If something was a little goobered up, I would wipe it down with a baby wipe or Mr. Clean Eraser. This was especially necessary for toys and housewares. We sold a LOT of previously sticky and slimy items.
I kept a little bag with all these things: rubber bands, safety pins, masking tape, baby/Clorox wipes, Mr. Clean erasers, etc. This helped me make things a little more presentable.
I also kept my price tags in the bag. I purchased plain dot stickers, and while I was riding in the car or watching a video with Jason, I'd mass produce labels by writing the prices on them (entire pages of one price). When I was pricing, the labels were ready for me. It saved lots of time.
6. Price it cheap.
You can mark two items for $1 each. One sells and one doesn't, so it has to be packed away for Goodwill after the sale. OR you can price both items .50 and sell both items. You still made your $1.
I typically priced things 10-25% of their original cost. *IF* it was in pristine condition or brand new, you could charge 30-50% depending on how common the item is.
Adult clothes are not great sellers. In order to fix this problem, we hung up the super nice stuff (suits, leather jackets, etc.), and marked it individually. Everything else was $4 for a small shopping bag full. We made a ton of money this way, and people thought the price was worth looking through the piles and stacks.
7. Pray for hoarders to come.
8. Think about other ways to raise money at the same time.
Do you have other upcoming fundraisers? Pass out information.
Could you couple the garage sale with a bake sale?
Maybe you know some kiddos who would like to host a lemonade stand?
Do you have a blog? Pass out cards with a link for people who want to follow your story.
The weekend of the festival, I sold giant cookies and my sweet, artsy friend painted faces for $4/face. I sold a lot of cookies. She painted a lot of faces.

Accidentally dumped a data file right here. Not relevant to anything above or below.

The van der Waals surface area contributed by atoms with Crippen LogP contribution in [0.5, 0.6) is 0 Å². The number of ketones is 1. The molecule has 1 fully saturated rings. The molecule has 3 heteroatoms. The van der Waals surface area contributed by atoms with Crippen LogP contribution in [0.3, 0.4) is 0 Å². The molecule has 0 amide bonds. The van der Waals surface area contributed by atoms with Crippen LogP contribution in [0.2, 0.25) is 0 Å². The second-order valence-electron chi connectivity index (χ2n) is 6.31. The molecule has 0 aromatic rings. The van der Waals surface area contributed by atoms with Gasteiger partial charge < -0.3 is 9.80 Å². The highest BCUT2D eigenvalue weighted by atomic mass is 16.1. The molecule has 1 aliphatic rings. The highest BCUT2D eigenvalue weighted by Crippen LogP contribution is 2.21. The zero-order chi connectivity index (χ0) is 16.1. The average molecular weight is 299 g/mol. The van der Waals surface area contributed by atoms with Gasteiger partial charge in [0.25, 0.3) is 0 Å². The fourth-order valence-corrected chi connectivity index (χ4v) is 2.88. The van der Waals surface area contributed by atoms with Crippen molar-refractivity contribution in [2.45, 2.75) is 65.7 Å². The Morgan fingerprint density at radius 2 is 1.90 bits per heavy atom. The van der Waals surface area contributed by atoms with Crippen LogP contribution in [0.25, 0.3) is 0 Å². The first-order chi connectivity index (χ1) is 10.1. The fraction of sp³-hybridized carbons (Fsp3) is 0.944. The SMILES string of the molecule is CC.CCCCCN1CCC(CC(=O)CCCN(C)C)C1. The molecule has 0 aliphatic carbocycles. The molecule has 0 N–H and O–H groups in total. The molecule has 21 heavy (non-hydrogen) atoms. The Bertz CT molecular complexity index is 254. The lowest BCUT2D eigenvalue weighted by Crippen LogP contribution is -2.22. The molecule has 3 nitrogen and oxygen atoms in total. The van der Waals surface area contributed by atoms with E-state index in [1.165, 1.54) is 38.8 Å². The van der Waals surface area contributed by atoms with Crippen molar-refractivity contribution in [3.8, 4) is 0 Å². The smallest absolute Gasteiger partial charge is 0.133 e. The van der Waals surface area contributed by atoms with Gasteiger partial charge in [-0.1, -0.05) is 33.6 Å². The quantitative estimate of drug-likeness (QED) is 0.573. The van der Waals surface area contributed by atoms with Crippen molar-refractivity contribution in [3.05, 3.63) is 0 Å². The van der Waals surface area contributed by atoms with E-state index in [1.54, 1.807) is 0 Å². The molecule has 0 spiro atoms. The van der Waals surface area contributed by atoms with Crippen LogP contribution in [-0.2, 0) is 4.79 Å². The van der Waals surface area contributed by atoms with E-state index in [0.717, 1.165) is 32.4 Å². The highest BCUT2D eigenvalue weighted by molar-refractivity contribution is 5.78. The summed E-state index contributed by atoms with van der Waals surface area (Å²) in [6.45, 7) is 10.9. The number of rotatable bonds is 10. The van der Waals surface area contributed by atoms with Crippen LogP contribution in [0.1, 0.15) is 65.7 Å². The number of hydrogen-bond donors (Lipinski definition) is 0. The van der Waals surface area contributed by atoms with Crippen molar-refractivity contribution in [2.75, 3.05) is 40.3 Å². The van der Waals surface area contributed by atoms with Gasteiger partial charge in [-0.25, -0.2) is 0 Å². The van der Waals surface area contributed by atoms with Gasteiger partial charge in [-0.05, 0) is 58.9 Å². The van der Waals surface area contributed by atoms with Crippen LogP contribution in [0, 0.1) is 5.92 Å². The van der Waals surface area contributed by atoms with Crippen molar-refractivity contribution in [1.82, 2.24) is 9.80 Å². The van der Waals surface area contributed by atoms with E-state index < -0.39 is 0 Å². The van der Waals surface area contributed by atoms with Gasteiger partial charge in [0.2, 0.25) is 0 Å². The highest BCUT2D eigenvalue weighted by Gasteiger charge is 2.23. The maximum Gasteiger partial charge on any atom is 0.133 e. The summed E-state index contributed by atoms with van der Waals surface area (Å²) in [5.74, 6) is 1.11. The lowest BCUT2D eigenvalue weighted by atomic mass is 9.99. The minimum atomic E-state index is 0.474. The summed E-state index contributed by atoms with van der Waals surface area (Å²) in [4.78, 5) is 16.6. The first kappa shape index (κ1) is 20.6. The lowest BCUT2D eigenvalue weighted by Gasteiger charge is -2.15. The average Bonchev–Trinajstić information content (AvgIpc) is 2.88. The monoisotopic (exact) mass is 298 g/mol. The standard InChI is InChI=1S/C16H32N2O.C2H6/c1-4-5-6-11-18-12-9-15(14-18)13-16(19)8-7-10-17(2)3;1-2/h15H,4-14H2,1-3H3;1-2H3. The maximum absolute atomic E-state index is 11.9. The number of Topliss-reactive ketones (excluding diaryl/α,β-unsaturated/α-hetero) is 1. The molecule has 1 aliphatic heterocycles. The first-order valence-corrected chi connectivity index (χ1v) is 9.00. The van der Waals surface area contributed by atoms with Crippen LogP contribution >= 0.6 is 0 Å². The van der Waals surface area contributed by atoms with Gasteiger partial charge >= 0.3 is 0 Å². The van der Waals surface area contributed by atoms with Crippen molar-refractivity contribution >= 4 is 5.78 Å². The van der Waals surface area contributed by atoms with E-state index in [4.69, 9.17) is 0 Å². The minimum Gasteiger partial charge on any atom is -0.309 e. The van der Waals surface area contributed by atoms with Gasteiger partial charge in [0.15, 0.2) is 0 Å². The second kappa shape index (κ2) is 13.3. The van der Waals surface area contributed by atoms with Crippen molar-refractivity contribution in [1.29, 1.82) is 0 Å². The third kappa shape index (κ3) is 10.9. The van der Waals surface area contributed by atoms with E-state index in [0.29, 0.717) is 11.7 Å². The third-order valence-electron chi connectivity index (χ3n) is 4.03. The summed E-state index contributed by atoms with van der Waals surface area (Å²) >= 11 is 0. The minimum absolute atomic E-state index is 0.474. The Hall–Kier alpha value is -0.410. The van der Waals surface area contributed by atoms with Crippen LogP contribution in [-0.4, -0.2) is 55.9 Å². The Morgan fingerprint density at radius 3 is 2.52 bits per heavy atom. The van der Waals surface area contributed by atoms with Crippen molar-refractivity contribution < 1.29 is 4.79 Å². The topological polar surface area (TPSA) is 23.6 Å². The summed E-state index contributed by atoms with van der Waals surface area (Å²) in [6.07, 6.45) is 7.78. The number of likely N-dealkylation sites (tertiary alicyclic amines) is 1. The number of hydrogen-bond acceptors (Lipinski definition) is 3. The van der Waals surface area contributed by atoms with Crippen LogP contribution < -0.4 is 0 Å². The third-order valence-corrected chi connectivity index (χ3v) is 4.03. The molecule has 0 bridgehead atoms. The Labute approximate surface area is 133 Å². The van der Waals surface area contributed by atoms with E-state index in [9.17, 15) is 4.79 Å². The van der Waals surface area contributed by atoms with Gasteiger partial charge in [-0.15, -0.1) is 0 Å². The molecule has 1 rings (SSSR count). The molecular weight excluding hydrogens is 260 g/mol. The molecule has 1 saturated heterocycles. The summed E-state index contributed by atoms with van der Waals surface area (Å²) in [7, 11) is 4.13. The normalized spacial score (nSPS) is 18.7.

9. If you need it, take it.
We grabbed some things we needed from our garage sale stash: a winter coat for Jason, two church shirts for Simon, a few books for school, tickets (for our future ZUMBA fundraising event), and thank you notes. If items are going to save you money, take them. Put the money you would've used to buy said items in your adoption fund.
10. Advertise, Advertise, Advertise!
Put an ad in the paper. It's worth it.
I told everyone and asked everyone else to tell everyone. I was selling cookies all summer at a Farmer's Market, so I even told my loyal customers!
11. Make meals ahead.
If you are like me, you will be tempted to eat out after a ten hour day of sorting and pricing. If you pop something in the crock pot before you start working, you not be tempted. I also used the crock pot on the days of the sale to make sure my family had food.
12. Let your friends help.
If friends want to know how to help, they can . . .
- help you find items for the sale. They can share your Facebook plea or ask family/friends.
- help you sort the enormous piles of stuff.
- make price tags for you.
- help you price items.
- babysit your children while you work.
- bring you a meal when you think you are too tired to do one more thing.
- help the day(s) of the sale. We found that we needed four adults to keep things running smoothly.
- run a bake sale in conjunction with the garage sale.
13. If it doesn't sell . . .
Someone donated quite a few collectibles to our sale. Instead of donating those to the Goodwill, I found a buyer online who purchased them for a chunk of change. Consider what items might sell on Craig's list or Ebay for a higher price, and try them there.
You can give your other leftovers to another adoptive family to get their sale going!
Are you considering a garage sale fundraiser? Have you already had one? What tips do you have to share?